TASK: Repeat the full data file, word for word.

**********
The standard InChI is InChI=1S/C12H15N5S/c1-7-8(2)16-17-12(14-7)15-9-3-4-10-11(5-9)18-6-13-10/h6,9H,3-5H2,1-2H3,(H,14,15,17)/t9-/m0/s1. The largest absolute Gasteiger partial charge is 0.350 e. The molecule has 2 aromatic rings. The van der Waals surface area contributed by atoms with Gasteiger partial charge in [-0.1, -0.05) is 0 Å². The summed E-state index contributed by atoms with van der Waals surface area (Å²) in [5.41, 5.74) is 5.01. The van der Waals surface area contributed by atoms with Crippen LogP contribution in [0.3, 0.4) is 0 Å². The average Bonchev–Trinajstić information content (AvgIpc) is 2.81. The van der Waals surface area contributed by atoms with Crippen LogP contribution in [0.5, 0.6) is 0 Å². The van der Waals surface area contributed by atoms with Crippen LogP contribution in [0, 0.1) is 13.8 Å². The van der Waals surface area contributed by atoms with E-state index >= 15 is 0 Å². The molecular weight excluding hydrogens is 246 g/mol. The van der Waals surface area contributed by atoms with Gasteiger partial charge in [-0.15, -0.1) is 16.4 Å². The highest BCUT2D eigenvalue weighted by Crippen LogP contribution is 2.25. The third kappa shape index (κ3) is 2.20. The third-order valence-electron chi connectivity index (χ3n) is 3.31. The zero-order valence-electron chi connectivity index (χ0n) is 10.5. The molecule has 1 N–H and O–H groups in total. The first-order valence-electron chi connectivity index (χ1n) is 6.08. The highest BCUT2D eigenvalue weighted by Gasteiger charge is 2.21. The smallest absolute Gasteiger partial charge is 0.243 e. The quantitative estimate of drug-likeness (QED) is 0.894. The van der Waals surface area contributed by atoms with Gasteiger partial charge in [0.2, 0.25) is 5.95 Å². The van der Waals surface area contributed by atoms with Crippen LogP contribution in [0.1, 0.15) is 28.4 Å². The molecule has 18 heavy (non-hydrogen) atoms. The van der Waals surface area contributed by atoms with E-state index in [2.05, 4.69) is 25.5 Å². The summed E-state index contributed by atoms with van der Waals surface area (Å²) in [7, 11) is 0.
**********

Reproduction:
The standard InChI is InChI=1S/C12H15N5S/c1-7-8(2)16-17-12(14-7)15-9-3-4-10-11(5-9)18-6-13-10/h6,9H,3-5H2,1-2H3,(H,14,15,17)/t9-/m0/s1. The largest absolute Gasteiger partial charge is 0.350 e. The molecule has 2 aromatic rings. The van der Waals surface area contributed by atoms with Gasteiger partial charge in [-0.1, -0.05) is 0 Å². The summed E-state index contributed by atoms with van der Waals surface area (Å²) in [5.41, 5.74) is 5.01. The van der Waals surface area contributed by atoms with Crippen LogP contribution in [0.3, 0.4) is 0 Å². The average Bonchev–Trinajstić information content (AvgIpc) is 2.81. The van der Waals surface area contributed by atoms with Crippen LogP contribution in [0.5, 0.6) is 0 Å². The van der Waals surface area contributed by atoms with Crippen LogP contribution in [0, 0.1) is 13.8 Å². The van der Waals surface area contributed by atoms with E-state index >= 15 is 0 Å². The molecular weight excluding hydrogens is 246 g/mol. The van der Waals surface area contributed by atoms with Gasteiger partial charge in [-0.15, -0.1) is 16.4 Å². The highest BCUT2D eigenvalue weighted by Crippen LogP contribution is 2.25. The third kappa shape index (κ3) is 2.20. The third-order valence-electron chi connectivity index (χ3n) is 3.31. The zero-order valence-electron chi connectivity index (χ0n) is 10.5. The molecule has 1 N–H and O–H groups in total. The first-order valence-electron chi connectivity index (χ1n) is 6.08. The highest BCUT2D eigenvalue weighted by Gasteiger charge is 2.21. The smallest absolute Gasteiger partial charge is 0.243 e. The quantitative estimate of drug-likeness (QED) is 0.894. The van der Waals surface area contributed by atoms with Gasteiger partial charge in [0.2, 0.25) is 5.95 Å². The van der Waals surface area contributed by atoms with Crippen LogP contribution in [0.1, 0.15) is 28.4 Å². The molecule has 18 heavy (non-hydrogen) atoms. The van der Waals surface area contributed by atoms with E-state index in [2.05, 4.69) is 25.5 Å². The summed E-state index contributed by atoms with van der Waals surface area (Å²) in [7, 11) is 0.